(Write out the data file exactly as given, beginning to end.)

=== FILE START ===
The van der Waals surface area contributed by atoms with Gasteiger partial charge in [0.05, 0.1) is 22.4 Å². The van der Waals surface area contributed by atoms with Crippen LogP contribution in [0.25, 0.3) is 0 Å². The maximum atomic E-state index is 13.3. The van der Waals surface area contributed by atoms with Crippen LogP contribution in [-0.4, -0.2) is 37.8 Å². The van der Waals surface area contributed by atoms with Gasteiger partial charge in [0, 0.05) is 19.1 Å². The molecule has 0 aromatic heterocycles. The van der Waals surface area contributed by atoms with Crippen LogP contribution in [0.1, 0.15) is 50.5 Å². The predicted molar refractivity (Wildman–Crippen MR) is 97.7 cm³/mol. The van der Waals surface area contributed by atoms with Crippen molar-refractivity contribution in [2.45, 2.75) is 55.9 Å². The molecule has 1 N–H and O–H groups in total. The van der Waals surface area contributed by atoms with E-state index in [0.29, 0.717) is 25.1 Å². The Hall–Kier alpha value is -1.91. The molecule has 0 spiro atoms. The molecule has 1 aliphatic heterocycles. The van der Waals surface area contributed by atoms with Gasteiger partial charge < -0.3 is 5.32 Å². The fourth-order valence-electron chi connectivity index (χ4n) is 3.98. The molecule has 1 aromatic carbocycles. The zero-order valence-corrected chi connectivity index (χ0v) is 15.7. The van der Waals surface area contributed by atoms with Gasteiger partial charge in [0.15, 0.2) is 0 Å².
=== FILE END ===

The van der Waals surface area contributed by atoms with Gasteiger partial charge in [0.05, 0.1) is 22.4 Å². The van der Waals surface area contributed by atoms with Crippen LogP contribution in [0.25, 0.3) is 0 Å². The maximum atomic E-state index is 13.3. The van der Waals surface area contributed by atoms with Crippen LogP contribution in [-0.4, -0.2) is 37.8 Å². The van der Waals surface area contributed by atoms with Gasteiger partial charge in [0, 0.05) is 19.1 Å². The molecule has 0 aromatic heterocycles. The van der Waals surface area contributed by atoms with Crippen LogP contribution in [0.1, 0.15) is 50.5 Å². The predicted molar refractivity (Wildman–Crippen MR) is 97.7 cm³/mol. The van der Waals surface area contributed by atoms with Crippen molar-refractivity contribution in [2.45, 2.75) is 55.9 Å². The molecule has 1 N–H and O–H groups in total. The van der Waals surface area contributed by atoms with E-state index in [0.29, 0.717) is 25.1 Å². The Hall–Kier alpha value is -1.91. The molecule has 0 spiro atoms. The molecule has 1 aliphatic heterocycles. The van der Waals surface area contributed by atoms with Gasteiger partial charge < -0.3 is 5.32 Å². The fourth-order valence-electron chi connectivity index (χ4n) is 3.98. The molecule has 1 aromatic carbocycles. The zero-order valence-corrected chi connectivity index (χ0v) is 15.7. The van der Waals surface area contributed by atoms with Gasteiger partial charge in [0.15, 0.2) is 0 Å².